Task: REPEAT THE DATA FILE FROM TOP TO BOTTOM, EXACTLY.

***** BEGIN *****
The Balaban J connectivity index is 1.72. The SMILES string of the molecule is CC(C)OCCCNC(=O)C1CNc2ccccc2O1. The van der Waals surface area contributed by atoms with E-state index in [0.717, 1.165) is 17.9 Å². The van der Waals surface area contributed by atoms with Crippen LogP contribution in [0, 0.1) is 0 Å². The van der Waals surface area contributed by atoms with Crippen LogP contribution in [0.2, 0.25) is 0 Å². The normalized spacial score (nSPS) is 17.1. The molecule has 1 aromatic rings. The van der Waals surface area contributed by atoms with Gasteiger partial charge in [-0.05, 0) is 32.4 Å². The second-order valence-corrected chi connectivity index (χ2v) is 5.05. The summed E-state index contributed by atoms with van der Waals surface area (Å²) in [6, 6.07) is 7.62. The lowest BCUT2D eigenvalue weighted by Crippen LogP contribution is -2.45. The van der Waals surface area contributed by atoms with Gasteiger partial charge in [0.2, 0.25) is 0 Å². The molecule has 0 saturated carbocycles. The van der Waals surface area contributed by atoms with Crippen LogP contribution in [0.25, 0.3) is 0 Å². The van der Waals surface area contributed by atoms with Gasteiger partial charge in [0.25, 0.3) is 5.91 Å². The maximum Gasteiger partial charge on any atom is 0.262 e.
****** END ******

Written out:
The Balaban J connectivity index is 1.72. The SMILES string of the molecule is CC(C)OCCCNC(=O)C1CNc2ccccc2O1. The van der Waals surface area contributed by atoms with E-state index in [0.717, 1.165) is 17.9 Å². The van der Waals surface area contributed by atoms with Crippen LogP contribution in [0, 0.1) is 0 Å². The van der Waals surface area contributed by atoms with Crippen LogP contribution in [0.2, 0.25) is 0 Å². The normalized spacial score (nSPS) is 17.1. The molecule has 1 aromatic rings. The van der Waals surface area contributed by atoms with Gasteiger partial charge in [-0.05, 0) is 32.4 Å². The second-order valence-corrected chi connectivity index (χ2v) is 5.05. The summed E-state index contributed by atoms with van der Waals surface area (Å²) in [6, 6.07) is 7.62. The lowest BCUT2D eigenvalue weighted by Crippen LogP contribution is -2.45. The van der Waals surface area contributed by atoms with Gasteiger partial charge in [0.2, 0.25) is 0 Å². The molecule has 0 saturated carbocycles. The van der Waals surface area contributed by atoms with Crippen LogP contribution in [0.25, 0.3) is 0 Å². The van der Waals surface area contributed by atoms with Gasteiger partial charge in [0.25, 0.3) is 5.91 Å². The maximum Gasteiger partial charge on any atom is 0.262 e.